Cape Town - Finance Minister Enoch Godongwana was castigated by opposition MPs for shunning them, appearing virtually for only an hour at a crucial joint sitting meant to scrutinise the Budget speech.
The virtual meeting to discuss his Budget speech kicked off shortly after 10am on Thursday.
As soon as Godongwana suggested he be excused at a later stage in the meeting because of other commitments, the opposition MPs criticised him for seemingly de-prioritising important sittings.
Freedom Front Plus MP Stephanus du Toit said: “It’s an important point we need to raise in this meeting. If I recall in most of these meetings where the minister joined virtually, he (excused) himself before the meeting was finished.
“We’re currently sitting in a situation where this Budget is one of the most important events on the calendar of this country, and every time something happens, the minister cannot give his full attention to the questions of the members.”
DA MP Dennis Ryder echoed Du Toit’s anger and said Godongwana has a propensity for shunning all select committees’ meetings in the National Council of Provinces.
“We only see him at joint meetings and only for a brief period of time,” Ryder said.
“I understand he has other commitments, but this is a once-a-year meeting where we really should be engaging with this thing deeply and properly. There are deep political questions that need asking, and we’re not going to get a chance to do that.”
DA MP Dion George said it was “unacceptable” that Godongwana can only be available for just over an hour. He said they needed time to address, in a “proper engagement”, the ousting of Eskom chief executive Andre de Ruyter and the power utility’s debt, which are interrelated topics.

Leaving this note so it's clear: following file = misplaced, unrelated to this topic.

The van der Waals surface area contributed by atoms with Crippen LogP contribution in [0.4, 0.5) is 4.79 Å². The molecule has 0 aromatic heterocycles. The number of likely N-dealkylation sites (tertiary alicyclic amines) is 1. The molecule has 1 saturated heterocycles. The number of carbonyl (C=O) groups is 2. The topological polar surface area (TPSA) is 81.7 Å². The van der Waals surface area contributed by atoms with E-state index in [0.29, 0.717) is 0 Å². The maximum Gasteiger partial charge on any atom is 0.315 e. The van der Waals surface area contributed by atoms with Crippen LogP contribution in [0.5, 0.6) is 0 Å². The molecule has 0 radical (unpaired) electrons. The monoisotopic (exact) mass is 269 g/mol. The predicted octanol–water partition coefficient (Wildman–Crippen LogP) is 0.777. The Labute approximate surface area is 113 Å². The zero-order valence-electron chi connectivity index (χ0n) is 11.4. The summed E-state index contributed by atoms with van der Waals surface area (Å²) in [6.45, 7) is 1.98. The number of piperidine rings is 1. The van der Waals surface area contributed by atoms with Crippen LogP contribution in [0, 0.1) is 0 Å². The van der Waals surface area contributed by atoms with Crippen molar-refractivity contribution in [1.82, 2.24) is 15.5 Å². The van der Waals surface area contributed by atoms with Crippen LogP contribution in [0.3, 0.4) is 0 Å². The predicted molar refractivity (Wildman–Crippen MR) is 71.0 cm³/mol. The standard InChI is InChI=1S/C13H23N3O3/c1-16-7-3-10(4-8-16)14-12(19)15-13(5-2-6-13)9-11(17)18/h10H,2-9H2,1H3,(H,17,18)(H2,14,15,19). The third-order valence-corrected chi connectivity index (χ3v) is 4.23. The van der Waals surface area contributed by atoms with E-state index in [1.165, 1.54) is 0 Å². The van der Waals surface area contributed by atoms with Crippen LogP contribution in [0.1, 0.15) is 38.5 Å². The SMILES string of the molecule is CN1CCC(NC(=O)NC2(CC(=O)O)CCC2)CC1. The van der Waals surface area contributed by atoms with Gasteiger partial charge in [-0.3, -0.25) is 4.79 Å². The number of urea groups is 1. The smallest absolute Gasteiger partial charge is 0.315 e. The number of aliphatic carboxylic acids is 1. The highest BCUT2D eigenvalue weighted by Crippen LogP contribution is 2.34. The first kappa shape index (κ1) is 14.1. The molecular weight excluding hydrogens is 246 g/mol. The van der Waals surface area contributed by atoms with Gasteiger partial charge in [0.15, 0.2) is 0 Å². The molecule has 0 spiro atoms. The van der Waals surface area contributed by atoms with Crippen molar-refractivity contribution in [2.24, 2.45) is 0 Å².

Treasury’s Budget office deputy director-general, Edgar Sishi, explained the granular details of the speech.
Du Toit asked Godongwana why there was a R15000 cap on personal income tax for those who buy solar panels. George asked Godongwana why the Eskom debt relief conditions don’t include a stipulation that the company doesn’t borrow more money.
Ryder asked why the speech didn’t mention the R5bn Land Bank bailout, whereas the SAA R5bn bailout was mentioned.
He said the minister had previously indicated there would be “tough love” – or no bailouts for State-owned entities – but he went on to bail out the SA Post Office and others.
Godongwana said the Land Bank decision had previously been made by his predecessor. Godongwana’s responses were marred by poor connectivity and some of them were inaudible.